Using county-level data from 2012 to 2018, the study found that state-level funding programs increase general broadband availability by one to two percentage points, while municipal restrictions decrease that availability by 3 percentage points. About 20 states still restrict broadband building to private providers.
“During this time it’s so obvious how important broadband is,” Whitacre said. “I can’t imagine going through this pandemic without a good internet connection. Think about the people that don’t have one and are struggling to do remote schooling and remote work.”
States that are moving toward their own broadband efforts include Idaho, Iowa, Louisiana, North Carolina and Texas, each of which created a broadband task force in 2019, according to the Pew Charitable Trusts. Seven other states set up broadband funding structures, and six states enacted bills giving electric cooperatives the ability to provide broadband.
Christopher Mitchell, director of the Community Broadband Networks Initiative at the Institute for Local Self-Reliance, pointed to Building a New Digital Economy in North Carolina (BAND-NC), a program that focuses on counties as a model for other states. Established by the Institute for Emerging Issues at North Carolina State University in partnership with the state Department of Information Technology’s Broadband Infrastructure Office, BAND-NC will provide mini grants to communities with the goal of making North Carolina the first state with a digital inclusion plan in every county.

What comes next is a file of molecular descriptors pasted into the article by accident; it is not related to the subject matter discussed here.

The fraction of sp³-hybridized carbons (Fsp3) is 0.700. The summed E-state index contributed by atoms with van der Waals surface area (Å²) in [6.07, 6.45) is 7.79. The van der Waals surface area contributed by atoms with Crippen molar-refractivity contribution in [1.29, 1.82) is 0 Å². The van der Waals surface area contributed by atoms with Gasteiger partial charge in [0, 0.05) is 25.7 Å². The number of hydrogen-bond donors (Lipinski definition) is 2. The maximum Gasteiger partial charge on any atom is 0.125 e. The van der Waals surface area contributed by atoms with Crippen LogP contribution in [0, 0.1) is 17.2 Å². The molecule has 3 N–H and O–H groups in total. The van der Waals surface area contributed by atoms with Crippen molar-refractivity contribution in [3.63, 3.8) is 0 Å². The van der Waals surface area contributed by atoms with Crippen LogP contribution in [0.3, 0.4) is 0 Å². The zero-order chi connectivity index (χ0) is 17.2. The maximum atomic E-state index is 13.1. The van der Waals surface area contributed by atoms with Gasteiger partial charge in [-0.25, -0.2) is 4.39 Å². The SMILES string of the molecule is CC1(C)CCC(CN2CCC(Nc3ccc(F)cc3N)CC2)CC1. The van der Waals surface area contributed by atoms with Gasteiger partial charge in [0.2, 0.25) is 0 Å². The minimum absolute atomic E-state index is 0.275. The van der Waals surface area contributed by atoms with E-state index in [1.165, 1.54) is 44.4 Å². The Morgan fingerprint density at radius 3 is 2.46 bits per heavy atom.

“That is just so smart and so good in terms of an approach,” Mitchell said. “Every county in the country should have its own plan for how it is going to solve the challenge of getting everyone online.”
That’s because although there are commonalities across rural and urban areas, each locality has its own needs. These plans will help better direct funding, Mitchell added.
The National Digital Inclusion Alliance has documented local governments’ accessibility initiatives in response to COVID-19. They include the launch of Chicago Connected to provide free high-speed internet to about 100,000 Chicago Public Schools students and plans in San Antonio to build LTE wireless broadband connections using fiber-optic cable networks to connect 20,000 students’ homes to schools’ wireless networks.
“Before COVID hit, there was a discussion about what we call the homework gap, which is students without access at home, how they’re falling behind in classes, but since then, that’s become forefront,” Whitacre said. “Everyone knows about that now, so that was kind of a marginal discussion before. Now, everyone realizes it.”
Reports of city-dwellers heading to more suburban and rural areas will also drive connectivity initiatives, he said. “If we do see this population redistribution, those people are going to be clamoring for broadband, and that can only help make the case that providers need to act,” Whitacre said. “I would suspect that people who did flee big cities and go to a rural area looked at whether broadband was available before they moved there. I don’t know that people that are used to that connectivity are going to go somewhere where that’s not available.”
Stephanie Kanowitz is a freelance writer based in northern Virginia.